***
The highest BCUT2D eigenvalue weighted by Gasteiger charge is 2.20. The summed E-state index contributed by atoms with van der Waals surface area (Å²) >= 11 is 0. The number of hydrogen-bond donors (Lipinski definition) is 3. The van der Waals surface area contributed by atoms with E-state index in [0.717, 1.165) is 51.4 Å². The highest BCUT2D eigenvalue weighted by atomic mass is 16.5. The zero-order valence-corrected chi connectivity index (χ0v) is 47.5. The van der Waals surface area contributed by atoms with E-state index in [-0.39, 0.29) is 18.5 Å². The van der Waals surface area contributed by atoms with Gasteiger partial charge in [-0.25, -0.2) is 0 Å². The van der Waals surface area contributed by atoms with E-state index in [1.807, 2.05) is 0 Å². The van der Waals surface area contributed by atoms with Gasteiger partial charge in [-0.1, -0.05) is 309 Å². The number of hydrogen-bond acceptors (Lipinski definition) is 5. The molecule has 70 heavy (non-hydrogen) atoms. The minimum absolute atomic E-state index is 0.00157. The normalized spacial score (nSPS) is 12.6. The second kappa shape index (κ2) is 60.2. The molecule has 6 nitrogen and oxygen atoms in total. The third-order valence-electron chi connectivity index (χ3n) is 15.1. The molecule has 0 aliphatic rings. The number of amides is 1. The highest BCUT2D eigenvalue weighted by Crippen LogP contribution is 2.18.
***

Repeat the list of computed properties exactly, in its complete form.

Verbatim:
The highest BCUT2D eigenvalue weighted by Gasteiger charge is 2.20. The summed E-state index contributed by atoms with van der Waals surface area (Å²) >= 11 is 0. The number of hydrogen-bond donors (Lipinski definition) is 3. The van der Waals surface area contributed by atoms with E-state index in [0.717, 1.165) is 51.4 Å². The highest BCUT2D eigenvalue weighted by atomic mass is 16.5. The zero-order valence-corrected chi connectivity index (χ0v) is 47.5. The van der Waals surface area contributed by atoms with E-state index in [-0.39, 0.29) is 18.5 Å². The van der Waals surface area contributed by atoms with Gasteiger partial charge in [-0.25, -0.2) is 0 Å². The van der Waals surface area contributed by atoms with E-state index in [1.807, 2.05) is 0 Å². The van der Waals surface area contributed by atoms with Gasteiger partial charge in [-0.1, -0.05) is 309 Å². The number of hydrogen-bond acceptors (Lipinski definition) is 5. The molecule has 70 heavy (non-hydrogen) atoms. The minimum absolute atomic E-state index is 0.00157. The normalized spacial score (nSPS) is 12.6. The second kappa shape index (κ2) is 60.2. The molecule has 6 nitrogen and oxygen atoms in total. The third-order valence-electron chi connectivity index (χ3n) is 15.1. The molecule has 0 aliphatic rings. The number of amides is 1. The highest BCUT2D eigenvalue weighted by Crippen LogP contribution is 2.18.